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Tuesday, 28 June 1904

Mr GLYNN (Angas) - I quite agree with the general reasoning of the honorable and learned member for Indi as to the structure of the Bill. I recognise that the clause is, in some form, necessary, even if a wide discretion is given to the Court as regards imprisonment. Under clause 46 e, the general power to enforce orders and awards puts no limitation with regard to the period for which the Court can actually commit a man. It is just as well that some limit should be put in. Under clause 56, though a technical penalty may be imposed, it does not follow that it can be . followed up by imprisonment. In clause 53 we have already provided that proceedings for the recovery of penalties may be taken before any Court of summary jurisdiction in a State. We are following the procedure of the States with regard to recovery, as the judgment of a State Court would be recovered. In some States they permit imprisonment in default of the recovery of pecuniary penalties. In other States, however, they allow nothing more than distress. So that it is necessary to make some provision, both as regards employers and employes. But I think we should give the alternative of a pecuniary penalty even in that case, because there is no doubt that in practical working there is all the difference in the world between imprisoning a body of employers and a body of employes. The employers would necessarily be very few. They would be for the purposes of breach of the award the men who actually gave employment, not the members of an employers' organization. The man who breaks an award is not the member of the organization as such, but the man who gives employment. We have to deal with persons, not organizations. I do not see how an organization can possibly break ah award. But it is possible to charge a person with breaking an award ; and to charge an employer is a very simple thing, because there are very few of them. In some cases there would be one only concerned. In the case of the employes, no doubt it would be impossible to imprison them all if they broke an award. But there is nothing to prevent the employes retiring from the employment one by one, and refusing to work under the award. There is no power to compel employes to work for the wages fixed in the award. One employe' could walk out' of the workshop one week, and one could walk out the next week. How could they be charged with a breach of an award under those circumstances ? But in the case of an employer, it is very different. He has to continue his business, unless he closes it up altogether; and then he fails, and puts an end to a business that perhaps has been in existence for years. There is a great difference, in fact, between issuing an injunction against an employer and against a body of employes. I think that the Government should provide some alternative, and allow a discretion to a Court to say that, instead of imprisonment, they would inflict a fine. That would' be operative upon the employers, and to some extent, also it would be operative against the employes.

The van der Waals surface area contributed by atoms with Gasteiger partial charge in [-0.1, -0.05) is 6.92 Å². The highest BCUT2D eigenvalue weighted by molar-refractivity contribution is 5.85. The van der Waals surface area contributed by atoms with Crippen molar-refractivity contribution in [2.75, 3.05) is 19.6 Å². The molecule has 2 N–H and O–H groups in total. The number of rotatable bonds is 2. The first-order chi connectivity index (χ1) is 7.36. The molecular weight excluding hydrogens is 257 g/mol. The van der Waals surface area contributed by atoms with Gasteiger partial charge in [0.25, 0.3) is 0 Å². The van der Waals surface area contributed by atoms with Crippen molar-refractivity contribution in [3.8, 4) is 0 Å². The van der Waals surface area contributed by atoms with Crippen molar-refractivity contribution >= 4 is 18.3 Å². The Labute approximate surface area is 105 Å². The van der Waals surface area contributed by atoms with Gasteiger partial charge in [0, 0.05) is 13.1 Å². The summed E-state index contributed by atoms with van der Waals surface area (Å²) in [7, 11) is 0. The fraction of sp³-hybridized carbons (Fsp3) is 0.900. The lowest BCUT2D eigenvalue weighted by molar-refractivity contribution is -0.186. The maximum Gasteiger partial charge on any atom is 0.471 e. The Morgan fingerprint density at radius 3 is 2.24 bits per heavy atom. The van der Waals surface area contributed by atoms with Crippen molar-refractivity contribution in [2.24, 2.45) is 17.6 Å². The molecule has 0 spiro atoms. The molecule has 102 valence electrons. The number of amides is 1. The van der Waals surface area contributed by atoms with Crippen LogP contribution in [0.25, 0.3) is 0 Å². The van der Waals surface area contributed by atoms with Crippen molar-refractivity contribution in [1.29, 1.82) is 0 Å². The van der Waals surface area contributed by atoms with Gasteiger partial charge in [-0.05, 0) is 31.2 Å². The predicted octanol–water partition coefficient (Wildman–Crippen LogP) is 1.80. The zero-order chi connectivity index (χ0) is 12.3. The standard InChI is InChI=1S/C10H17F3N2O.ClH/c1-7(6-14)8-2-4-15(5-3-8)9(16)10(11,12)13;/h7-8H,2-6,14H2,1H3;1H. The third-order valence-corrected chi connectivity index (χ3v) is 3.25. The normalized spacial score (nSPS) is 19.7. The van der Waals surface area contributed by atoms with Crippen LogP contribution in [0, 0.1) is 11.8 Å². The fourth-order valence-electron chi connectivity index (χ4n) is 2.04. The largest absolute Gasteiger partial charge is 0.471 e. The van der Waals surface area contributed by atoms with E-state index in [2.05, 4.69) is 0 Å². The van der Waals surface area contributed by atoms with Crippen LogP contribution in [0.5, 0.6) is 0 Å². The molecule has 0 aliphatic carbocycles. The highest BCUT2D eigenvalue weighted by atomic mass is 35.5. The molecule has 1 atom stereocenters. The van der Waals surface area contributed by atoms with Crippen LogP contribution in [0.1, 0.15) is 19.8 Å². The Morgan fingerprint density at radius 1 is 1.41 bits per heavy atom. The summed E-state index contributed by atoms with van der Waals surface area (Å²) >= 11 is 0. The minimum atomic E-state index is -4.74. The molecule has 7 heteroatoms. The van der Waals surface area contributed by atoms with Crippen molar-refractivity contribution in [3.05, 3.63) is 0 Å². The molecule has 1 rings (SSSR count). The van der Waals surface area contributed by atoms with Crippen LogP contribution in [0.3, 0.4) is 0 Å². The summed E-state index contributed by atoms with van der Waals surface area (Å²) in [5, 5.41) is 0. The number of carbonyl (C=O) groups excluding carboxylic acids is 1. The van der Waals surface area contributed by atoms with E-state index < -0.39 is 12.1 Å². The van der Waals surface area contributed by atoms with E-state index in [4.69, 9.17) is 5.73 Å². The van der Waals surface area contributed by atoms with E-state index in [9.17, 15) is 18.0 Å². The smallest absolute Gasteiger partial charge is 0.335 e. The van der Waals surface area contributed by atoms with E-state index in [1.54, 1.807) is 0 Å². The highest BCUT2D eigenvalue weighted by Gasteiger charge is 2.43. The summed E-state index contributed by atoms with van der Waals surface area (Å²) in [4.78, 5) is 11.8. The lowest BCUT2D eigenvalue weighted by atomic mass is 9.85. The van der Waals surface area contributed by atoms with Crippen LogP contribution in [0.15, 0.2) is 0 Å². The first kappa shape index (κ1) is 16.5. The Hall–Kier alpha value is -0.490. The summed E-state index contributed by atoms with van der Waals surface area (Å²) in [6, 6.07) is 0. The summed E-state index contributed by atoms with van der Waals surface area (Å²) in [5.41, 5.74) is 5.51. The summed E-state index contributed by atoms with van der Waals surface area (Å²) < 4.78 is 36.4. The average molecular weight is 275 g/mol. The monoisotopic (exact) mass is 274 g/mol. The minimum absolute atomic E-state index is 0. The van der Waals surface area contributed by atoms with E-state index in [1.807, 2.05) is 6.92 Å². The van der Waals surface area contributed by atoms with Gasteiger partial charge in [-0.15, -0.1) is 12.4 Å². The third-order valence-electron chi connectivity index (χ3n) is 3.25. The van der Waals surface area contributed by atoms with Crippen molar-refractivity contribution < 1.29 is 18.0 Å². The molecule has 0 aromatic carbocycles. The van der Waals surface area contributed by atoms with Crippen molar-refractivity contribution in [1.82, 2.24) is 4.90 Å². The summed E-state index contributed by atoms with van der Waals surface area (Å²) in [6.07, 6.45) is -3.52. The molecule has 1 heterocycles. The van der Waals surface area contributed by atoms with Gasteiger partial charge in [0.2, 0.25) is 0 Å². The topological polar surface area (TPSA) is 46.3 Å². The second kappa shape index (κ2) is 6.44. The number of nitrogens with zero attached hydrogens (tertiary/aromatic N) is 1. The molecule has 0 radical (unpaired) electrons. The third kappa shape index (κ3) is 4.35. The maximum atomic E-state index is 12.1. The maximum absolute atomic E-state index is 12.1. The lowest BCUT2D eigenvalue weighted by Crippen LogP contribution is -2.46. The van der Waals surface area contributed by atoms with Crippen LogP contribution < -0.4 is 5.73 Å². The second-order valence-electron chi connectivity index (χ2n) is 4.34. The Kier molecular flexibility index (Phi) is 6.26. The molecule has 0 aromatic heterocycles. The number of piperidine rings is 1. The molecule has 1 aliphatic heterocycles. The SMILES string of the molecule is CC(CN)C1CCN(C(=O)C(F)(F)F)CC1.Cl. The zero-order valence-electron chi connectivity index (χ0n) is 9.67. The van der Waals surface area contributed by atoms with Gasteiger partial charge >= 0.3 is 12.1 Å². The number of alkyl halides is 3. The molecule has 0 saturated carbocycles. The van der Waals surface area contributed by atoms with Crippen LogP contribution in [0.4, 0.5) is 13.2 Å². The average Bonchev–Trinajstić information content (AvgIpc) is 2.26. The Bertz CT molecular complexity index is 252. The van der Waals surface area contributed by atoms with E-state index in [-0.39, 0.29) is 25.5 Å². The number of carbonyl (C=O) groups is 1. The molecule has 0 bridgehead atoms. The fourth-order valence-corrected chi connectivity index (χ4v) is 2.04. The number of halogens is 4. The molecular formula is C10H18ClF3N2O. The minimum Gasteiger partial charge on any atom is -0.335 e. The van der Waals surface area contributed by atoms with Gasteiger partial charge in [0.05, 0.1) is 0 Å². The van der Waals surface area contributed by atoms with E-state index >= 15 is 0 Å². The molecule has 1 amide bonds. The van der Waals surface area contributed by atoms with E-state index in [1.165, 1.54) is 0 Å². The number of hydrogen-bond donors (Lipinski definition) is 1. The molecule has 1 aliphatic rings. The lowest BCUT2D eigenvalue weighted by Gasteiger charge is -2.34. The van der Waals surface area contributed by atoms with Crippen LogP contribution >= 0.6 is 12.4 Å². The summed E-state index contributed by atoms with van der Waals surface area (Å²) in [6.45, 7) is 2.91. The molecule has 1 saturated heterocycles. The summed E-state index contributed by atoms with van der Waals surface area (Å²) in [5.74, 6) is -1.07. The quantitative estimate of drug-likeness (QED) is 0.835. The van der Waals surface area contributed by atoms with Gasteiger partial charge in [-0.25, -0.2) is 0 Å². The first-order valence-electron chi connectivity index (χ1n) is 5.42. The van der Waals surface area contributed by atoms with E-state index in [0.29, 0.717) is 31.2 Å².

Amendment, by leave, withdrawn.

Amendment (by Mr. Crouch) proposed -

That after the words " pain of," line 5, the words "fine or" be inserted.

Mr. ISAACS(Indi). - I should like to draw attention to one point in this clause which might be amended. The Prime Minister will see that it provides only for a breach of the award. In various parts of the Bill there is power to make an order in addition to an award. In clause 46 an order is distinct from an award. I think that an amendment should be made in the first line of the clause, so as to make it read ' ' on the application of any party to an award or order," leaving the clause to be redrafted afterwards. The amendment could not be made properly without some, consideration.

Mr WATSON - The matter to which the honorable and learned member refers was previously suggested to me. I think the difficulty may be met by inserting the following sentence .at the end of the first paragraph of the clause, " In this section, the term ' award ' includes ' order.' "

Mr Isaacs - That would do.

Mr BRUCE SMITH (PARKES, NEW SOUTH WALES) - The suggestion of the honorable and learned member for Indi would be shorter.

Mr WATSON - I think not. This would have the effect of making the necessary alteration right through the clause.

Mr Glynn - I think it will be found necessary to repeat the expression " award or order."

Mr WATSON - I shall ask the AttorneyGeneral to look into the clause, and if later on that is found necessary, it can be dealt with on recommittal. In the meantime I have no objection to the amendment of the honorable and learned member for Corio.

Amendment agreed to.

Amendment (by Mr. Watson) proposed -

That after the word " omission," line 8, the following words be inserted, " In this section the term ' award 1 includes * order.' "

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